Biden threatens to veto Israel aid package
US President Joe Biden will refuse to sign a Republican-backed military aid package for Israel if it does not include billions in funding for Ukraine, according to the White House’s budget office.
The Office of Management and Budget (OMB) issued a statement on Tuesday dissecting the Republican proposal, saying it “inserts partisanship into support for Israel” and fails to devote resources for Kiev in its conflict with Russia.
“Congress has consistently worked in a bipartisan manner to provide security assistance to Israel, and this bill threatens to unnecessarily undermine that longstanding approach,” the office said, adding that “bifurcating Israel security assistance from the other priorities in the national security supplemental will have global consequences.”
Republicans in Congress put forward a $14 billion aid package for Israel on Monday, calling to slash funds set aside for the Internal Revenue Service under Biden’s Inflation Reduction Act, and to omit security assistance to Ukraine, among other cuts. Newly appointed GOP House Speaker Mike Johnson has stated he would like to “bifurcate” aid for Israel and Ukraine, going directly against the White House’s plan to link the two issues.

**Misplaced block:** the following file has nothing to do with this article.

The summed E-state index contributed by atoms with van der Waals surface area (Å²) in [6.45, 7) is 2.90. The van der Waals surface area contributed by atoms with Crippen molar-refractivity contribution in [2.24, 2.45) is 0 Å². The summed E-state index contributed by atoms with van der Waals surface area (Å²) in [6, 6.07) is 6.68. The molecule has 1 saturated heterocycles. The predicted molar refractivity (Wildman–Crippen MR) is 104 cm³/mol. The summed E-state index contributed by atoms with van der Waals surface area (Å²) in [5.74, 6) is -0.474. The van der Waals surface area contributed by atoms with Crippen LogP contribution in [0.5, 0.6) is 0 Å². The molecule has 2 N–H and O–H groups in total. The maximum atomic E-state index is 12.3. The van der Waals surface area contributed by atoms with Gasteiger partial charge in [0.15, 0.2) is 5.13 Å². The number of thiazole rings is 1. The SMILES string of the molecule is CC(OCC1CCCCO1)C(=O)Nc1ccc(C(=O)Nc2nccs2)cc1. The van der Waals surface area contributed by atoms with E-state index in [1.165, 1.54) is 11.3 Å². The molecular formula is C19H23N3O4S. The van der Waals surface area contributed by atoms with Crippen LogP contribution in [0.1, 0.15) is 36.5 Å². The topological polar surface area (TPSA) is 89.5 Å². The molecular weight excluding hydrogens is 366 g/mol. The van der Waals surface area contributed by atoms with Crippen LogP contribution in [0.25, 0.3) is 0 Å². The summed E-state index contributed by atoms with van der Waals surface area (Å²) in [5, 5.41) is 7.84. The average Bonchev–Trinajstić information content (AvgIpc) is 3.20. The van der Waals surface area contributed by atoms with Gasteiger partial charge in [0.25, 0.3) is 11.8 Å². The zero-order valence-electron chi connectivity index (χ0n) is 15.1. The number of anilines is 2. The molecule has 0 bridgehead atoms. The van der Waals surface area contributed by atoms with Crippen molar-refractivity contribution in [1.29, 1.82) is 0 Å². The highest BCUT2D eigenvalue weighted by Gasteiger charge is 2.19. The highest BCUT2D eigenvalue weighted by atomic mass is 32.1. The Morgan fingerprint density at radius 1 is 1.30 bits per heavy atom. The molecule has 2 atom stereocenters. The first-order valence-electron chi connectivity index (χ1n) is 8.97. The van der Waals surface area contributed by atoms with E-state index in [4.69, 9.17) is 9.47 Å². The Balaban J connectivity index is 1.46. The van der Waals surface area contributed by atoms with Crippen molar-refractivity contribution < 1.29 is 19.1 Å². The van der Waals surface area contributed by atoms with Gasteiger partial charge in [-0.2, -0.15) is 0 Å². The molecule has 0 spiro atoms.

The OMB went on to state that the Republican bill “is bad for Israel, the Middle East region, and for our own national security,” but added that the White House would continue to work with lawmakers to find a compromise.
Though most Republicans vocally support additional aid to Israel amid its operation to eliminate Hamas in Gaza, support for Kiev has become contentious within the party. During recent negotiations to avert a government shutdown, the White House failed to secure billions in aid requested for Ukraine due to GOP opposition. Former House speaker Kevin McCarthy was ousted from his position as a result of the controversy, after some rebel Republicans accused him of attempting to appease Democrats on stop-gap spending legislation.
While lawmakers passed a temporary funding bill to avoid a government shutdown earlier this month, they opted to drop Ukraine aid from the measure entirely, delaying the issue for a more complete spending package.
Pushing back on Republican complaints, US Defense Secretary Lloyd Austin has argued that Ukraine would face defeat by Russia without American largesse, insisting Washington must not “pull the rug out from under them now.”
Despite some $50 billion in direct US military aid since February 2022, Ukrainian President Vladimir Zelensky reportedly feels “betrayed” by Kiev’s Western partners as arms shipments have slowed down, his aides recently told Time magazine. “They have left him without the means to win the war, only the means to survive it,” the publication wrote, citing a member of Zelensky’s team.